The Downie-Schudson report really nailed it in terms of the focus on certain types of reporting and being very clear-headed about reporting as opposed to numbers of outlets or content volume. That’s an important distinction and something we emphasized a lot in our report, too.
Then the Pew study of Baltimore was a very important study. [The study showed a marked lack of original reporting in local news and a prevalent tendency to reprint or repackage information that was already reported.] They did a content analysis that looked at the question: What is the underlying source of some of the reporting for these stories? It’s perhaps the most misunderstood thing about the modern media landscape—with the sense that we have this tremendous abundance, how could there be a shortage of anything?
It struck me that the report is a balance of optimism and pessimism, or at least a sobering acknowledgment of the challenges. But ultimately it concludes on an optimistic note—that should the suggested changes be adopted, this could be the best media system we’ve ever had. Are you ultimately more optimistic?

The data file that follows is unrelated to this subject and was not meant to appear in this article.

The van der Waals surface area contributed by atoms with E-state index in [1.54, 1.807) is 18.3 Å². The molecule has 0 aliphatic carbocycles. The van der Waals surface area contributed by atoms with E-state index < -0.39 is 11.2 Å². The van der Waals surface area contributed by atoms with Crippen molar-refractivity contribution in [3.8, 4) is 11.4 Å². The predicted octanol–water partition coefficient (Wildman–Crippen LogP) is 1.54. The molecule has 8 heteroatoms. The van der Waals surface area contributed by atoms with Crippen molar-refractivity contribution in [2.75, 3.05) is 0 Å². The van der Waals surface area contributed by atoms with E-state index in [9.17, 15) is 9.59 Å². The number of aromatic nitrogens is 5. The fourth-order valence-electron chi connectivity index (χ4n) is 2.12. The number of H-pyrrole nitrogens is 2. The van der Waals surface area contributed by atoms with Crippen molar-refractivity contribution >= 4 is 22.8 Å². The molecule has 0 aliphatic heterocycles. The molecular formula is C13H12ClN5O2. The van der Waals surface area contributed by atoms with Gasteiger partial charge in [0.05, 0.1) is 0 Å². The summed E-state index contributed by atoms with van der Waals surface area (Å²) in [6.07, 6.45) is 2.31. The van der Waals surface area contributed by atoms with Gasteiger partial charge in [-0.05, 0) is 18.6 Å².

It’s sort of this conditional optimism—there’s a big “if” to the optimism. If we address this one area of concern, we will have the best media system we’ve ever had. If we don’t, we have really serious problems. That’s the weird thing about the message. It’s not like I’m conditionally optimistic because I think it’s all going to get better on it’s own. We actually have to pay attention to this and if we don’t, there are going to be severe consequences. But if we do, there are so many other things going for us right now, that you really could have the best of both worlds.
That’s a tough message. And government reports particularly tend to be one or the other. It’s like, “A Nation at Risk,” or well, I guess there aren’t that many happy government reports. And there are evangelists on both sides of this argument. There are people who think that the market will solve everything and there are people who think it’s all going to hell. I just don’t agree with either of those things. I think the truth is a little more complex than that. This, A, makes it harder to appeal to those groups, and, B, just makes it harder to concisely convey that. It would be easier to have a wake-up call if you were just saying everything sucks, but everything doesn’t suck. It wouldn’t be true.
The second part of this interview will be published tomorrow.